Adjudication in Wargaming for Discovery


Posted: December 1, 2016 | By: Charles Turnitsa


Adjudication is at the heart of a wargaming system. If wargaming, as distinct from combat modeling or simulation, is to allow for players applying decisions to control forces engaged in operations against each other, then the ability to judge which set of decisions, and which course of action, results in victory is key to the wargaming event. There are, for many good reasons, a wide variety of different adjudication methods and approaches available, each of which come with different strengths and weaknesses. Several of these different methods have been examined here, especially with regards to evaluating the outcome of combat operations (notably between land systems, but equally applicable for naval and air operations).

The introduction of a hybrid adjudication method is discussed, that takes the approach and basic interaction benefits from using a tabletop system, but applies modern ubiquitous technology platforms to allow the introduction of digital adjudication methods into a flexible tabletop environment. Such a system can leverage technology and lessons learned from the LVC simulation community, from the non-professional hobby wargaming community, and from the existing professional wargaming adjudication community of practice.

Methods of adjudication that were not discussed in this article are those many areas of a conflict that exist, outside direct kinetic combat interaction, but still part of operations. These include the various other domains of the operational environment (political, economic, social, etc.) as well as the acquiring, movement, and expenditure of resources and the impact of effects on both the civilian society and the environment. As those other domains are important to operations, and operational success or failure can involve one or many of those domains, adjudication methods that address them are equally important, but were not discussed (because of space) in this article.

Finally, the one thing that was also not discussed, except touched on very briefly in the description of what adjudication involves, is the fact that adjudication is much more than just counting attrition, and evaluating how long in an encounter a unit is likely to remain combat viable. Attrition involves the whole reason for an operation, or a course of action. A commander in an operation, much as a player in a wargame, is given some sense of what he/she is fighting for. Also, some sense of what the enemy may (or may not) be fighting for. In comparing those two, the commander will (in his assessment of the situation) try to determine what the operational goals, and operational strength of the enemy force are. From this, the commander will then decide what the defeat mechanism is that will keep the enemy from achieving their goal. A plan (course of action) is then devised that will keep the enemy from achieving their goal, by triggering the defeat mechanism. In his great work on military and national strategy [16], B.H. Liddell Hart expressed this as The Indirect Approach. By that, he draws the distinction of a good plan as one which minimizes the enemy’s strength, while striking at what will cause the enemy to fail. This is typically not a fight of attrition. In fact, Liddell Hart’s eight axioms of how to engage in a campaign against an enemy, would definitely seek to avoid attrition, and emphasis flexibility of thinking, and constant adaptation to unfolding events [17].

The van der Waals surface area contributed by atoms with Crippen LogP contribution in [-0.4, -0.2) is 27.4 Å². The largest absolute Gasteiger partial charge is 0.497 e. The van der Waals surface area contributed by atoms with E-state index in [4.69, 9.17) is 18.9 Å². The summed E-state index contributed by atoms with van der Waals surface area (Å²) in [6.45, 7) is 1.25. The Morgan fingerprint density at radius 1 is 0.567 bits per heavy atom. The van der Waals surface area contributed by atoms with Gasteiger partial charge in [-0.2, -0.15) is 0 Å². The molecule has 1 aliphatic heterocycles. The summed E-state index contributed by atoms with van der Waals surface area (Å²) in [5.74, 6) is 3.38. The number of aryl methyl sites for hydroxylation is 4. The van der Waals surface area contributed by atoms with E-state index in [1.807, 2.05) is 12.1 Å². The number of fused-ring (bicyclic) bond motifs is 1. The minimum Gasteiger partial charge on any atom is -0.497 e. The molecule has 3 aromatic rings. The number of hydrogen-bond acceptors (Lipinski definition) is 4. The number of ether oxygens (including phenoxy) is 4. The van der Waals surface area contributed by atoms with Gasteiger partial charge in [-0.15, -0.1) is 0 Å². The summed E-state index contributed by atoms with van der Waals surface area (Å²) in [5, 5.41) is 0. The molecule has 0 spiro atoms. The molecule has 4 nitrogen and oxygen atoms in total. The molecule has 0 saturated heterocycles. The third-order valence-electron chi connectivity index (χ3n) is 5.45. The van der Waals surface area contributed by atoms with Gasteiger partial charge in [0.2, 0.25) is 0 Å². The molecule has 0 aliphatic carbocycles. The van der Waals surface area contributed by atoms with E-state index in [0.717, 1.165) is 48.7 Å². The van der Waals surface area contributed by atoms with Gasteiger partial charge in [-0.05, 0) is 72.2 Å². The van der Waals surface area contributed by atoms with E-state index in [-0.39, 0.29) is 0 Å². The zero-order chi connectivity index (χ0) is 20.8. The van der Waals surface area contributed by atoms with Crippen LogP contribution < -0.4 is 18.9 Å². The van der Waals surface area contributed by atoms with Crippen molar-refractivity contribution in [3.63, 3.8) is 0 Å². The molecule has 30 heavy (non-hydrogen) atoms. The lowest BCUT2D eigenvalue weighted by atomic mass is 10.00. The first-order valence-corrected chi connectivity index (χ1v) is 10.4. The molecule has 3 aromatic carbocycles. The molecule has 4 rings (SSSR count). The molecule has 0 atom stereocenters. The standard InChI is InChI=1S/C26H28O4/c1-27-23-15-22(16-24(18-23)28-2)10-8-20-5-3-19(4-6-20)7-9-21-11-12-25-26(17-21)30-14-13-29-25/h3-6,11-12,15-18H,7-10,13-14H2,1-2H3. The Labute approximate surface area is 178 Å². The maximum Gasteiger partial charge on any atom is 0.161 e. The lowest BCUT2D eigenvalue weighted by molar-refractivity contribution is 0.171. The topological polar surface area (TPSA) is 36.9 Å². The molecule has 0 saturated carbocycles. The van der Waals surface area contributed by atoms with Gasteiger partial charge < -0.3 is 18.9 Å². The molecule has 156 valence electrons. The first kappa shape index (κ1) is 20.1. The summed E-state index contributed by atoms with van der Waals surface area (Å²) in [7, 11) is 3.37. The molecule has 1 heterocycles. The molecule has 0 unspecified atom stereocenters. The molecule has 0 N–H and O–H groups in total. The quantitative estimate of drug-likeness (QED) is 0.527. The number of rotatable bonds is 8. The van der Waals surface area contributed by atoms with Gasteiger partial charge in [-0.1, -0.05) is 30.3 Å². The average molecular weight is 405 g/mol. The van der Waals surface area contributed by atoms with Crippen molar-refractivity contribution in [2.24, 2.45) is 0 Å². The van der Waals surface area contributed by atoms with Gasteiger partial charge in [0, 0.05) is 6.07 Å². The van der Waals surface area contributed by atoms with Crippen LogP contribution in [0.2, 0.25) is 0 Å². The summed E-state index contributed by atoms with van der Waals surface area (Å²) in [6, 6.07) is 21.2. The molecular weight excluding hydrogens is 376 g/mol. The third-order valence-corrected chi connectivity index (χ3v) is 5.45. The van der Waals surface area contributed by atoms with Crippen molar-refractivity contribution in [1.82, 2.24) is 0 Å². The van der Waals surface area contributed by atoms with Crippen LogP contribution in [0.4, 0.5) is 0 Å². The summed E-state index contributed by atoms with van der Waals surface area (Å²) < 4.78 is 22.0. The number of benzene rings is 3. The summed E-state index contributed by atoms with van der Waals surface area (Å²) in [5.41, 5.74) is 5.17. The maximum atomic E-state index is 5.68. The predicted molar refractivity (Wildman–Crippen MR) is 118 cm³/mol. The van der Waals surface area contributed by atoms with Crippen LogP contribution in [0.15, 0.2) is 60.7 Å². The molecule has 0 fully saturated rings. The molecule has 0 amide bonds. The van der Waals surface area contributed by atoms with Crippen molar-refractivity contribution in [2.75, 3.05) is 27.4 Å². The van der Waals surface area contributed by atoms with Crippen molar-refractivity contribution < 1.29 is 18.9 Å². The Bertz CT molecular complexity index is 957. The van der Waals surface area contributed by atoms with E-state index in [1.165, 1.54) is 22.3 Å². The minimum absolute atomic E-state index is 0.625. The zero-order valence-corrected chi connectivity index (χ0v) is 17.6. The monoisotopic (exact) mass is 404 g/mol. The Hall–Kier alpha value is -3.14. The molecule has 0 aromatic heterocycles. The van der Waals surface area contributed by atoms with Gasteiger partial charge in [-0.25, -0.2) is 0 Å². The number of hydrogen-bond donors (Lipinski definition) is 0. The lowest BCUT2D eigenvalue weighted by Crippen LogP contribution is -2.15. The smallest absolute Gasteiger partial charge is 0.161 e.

• Adjust your end to your means
  • Keep your object always in mind
  • Choose the line (or course) of least expectation
  • Exploit the line of least resistance
  • Take a line of operation which offers alternative objectives
  • Ensure that both plan and dispositions are flexible – adaptable to circumstances
  • Do not throw your weight into a stroke whilst your opponent is on guard
  • Do not renew an attack along the same line (or in the same form) after it has once failed

Having an adjudication system that can assess whether or not a player has (correctly) identified a plausible goal for his/her enemy, and a plausible definition of the defeat mechanism that must be attained, in order to keep that enemy from achieving their goals is probably beyond what could be accomplished within a game system. The complexity of such an undertaking is just too high. And if it could be understood, the maxims of achieving that, especially as Liddell Hart and others have described, and has been taught in military thought for decades, is likely to be too complex for a game system to evaluate. So, until that time, whatever systems for adjudication of actions (sensing, moving, fighting, and so forth) might exist, the interpretation of those actions will still require a human adjudication staff. But the tools to help that human staff can, and should, be constantly considered for improvement.


  1. Wiggins also credits the phrase “they provide new ways of conceptualizing the problem, new courses of action, new elements of information needed for decisions, previously unknown relationships between aspects of a problem, understanding of the problem’s dynamics” to John Hughes, in a Strategic Studies Group Dissertation, from 1991.


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